A lot of businesses may still be under the impression that by enabling IPv6, they will no longer be able to reach IPv4-only networks or systems. But this is not actually the case, because transitional technologies such as NAT64 and 464Xlat, have been developed to translate IPv6 into IPv4. These are very viable technologies as proven by their successful deployment in large networks such as T-Mobile in the USA and Reliance Jio in India. Of course, such mitigation techniques introduce similar limitations as Carrier Grade NAT, but as a temporary solution, they can help unlock the potential of IPv6 right away, such as reducing the load on Network Address Translators and cutting the costs of operating them.
The IPv6 capability of content giants such as Netflix, Google and Facebook, who are responsible for most of the overall traffic on the Internet today, means that a network that deploys IPv6 will see the majority of its traffic moving over IPv6 from the get go. For those businesses attempting to cope with scarce IPv4 levels by using CGNAT, this will save costs as traffic will move over to IPv6. As more networks follow suit, the benefits of these savings will only increase further.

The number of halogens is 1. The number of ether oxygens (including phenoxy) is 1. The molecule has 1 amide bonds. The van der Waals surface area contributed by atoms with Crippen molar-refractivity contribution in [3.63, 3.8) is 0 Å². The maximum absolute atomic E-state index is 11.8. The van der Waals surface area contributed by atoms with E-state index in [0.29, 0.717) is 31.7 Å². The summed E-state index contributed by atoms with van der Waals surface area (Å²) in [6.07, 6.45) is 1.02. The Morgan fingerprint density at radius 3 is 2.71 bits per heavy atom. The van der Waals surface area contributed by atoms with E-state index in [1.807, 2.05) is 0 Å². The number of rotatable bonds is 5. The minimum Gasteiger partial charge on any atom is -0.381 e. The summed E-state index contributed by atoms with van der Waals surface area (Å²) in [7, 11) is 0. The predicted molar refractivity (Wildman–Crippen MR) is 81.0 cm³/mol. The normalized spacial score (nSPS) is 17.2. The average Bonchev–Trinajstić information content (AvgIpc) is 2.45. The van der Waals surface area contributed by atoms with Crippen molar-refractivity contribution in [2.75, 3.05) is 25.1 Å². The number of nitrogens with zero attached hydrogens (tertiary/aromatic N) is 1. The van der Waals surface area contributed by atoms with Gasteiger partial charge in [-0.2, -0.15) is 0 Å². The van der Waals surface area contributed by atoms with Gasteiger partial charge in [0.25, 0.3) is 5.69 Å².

Today, Google reports that 49 countries deliver at least 5 per cent of network traffic over IPv6, and in half of these countries that figure stands at 15 per cent. In Europe, Belgium is leading the way after it became the first country in the world to deliver over 50 per cent of its Internet traffic via IPv6, whilst in the UK around 25 per cent of traffic is carried over IPv6. On a global scale, India now has hundreds of millions of individuals using IPv6 networks, and accounts for nearly half of IPv6 users globally.
Mobile technology has also been a key driver for IPv6. This is because unlike regular ISPs, mobile does not have to contend with such a huge variety of legacy hardware and use cases not supported by IPv6. Today, Deutsche Telekom, one of the largest mobile networks in Europe, runs 55 per cent of its services over IPv6, and over in America, T-Mobile maintains 91 per cent IPv6 deployment.
The future of IPv6
For the foreseeable future, the use of IPv4 is unlikely to be discontinued despite the rapidly depleting pool of addresses. Too many businesses continue to see IPv6 as an alternative to IPv4, rather than its inevitable successor. Whilst technologies like CGNAT and dual stack systems have successfully bridged the gap between IPv4 and IPv6, these have to eventually be viewed as temporary solutions for the transition to an IPv6 only Internet.
Connected devices are poised to play a bigger role in our lives. With mobile users continuing to increase, alongside the rise of the Internet of Things, researchers predict that billions more devices will be connected to the Internet over the next few years – which will continue to stretch the reach of available IPv4 addresses to their limits. So, while IPv6 deployment has been slow, more and more organisations are realising that the decision to transition to IPv6 is no longer an option, but a necessary reality.
Marco Hogewoning, Senior External Relations Officer, with inputs from Dr. Stephen Strowes, Senior Research Engineer, RIPE NCC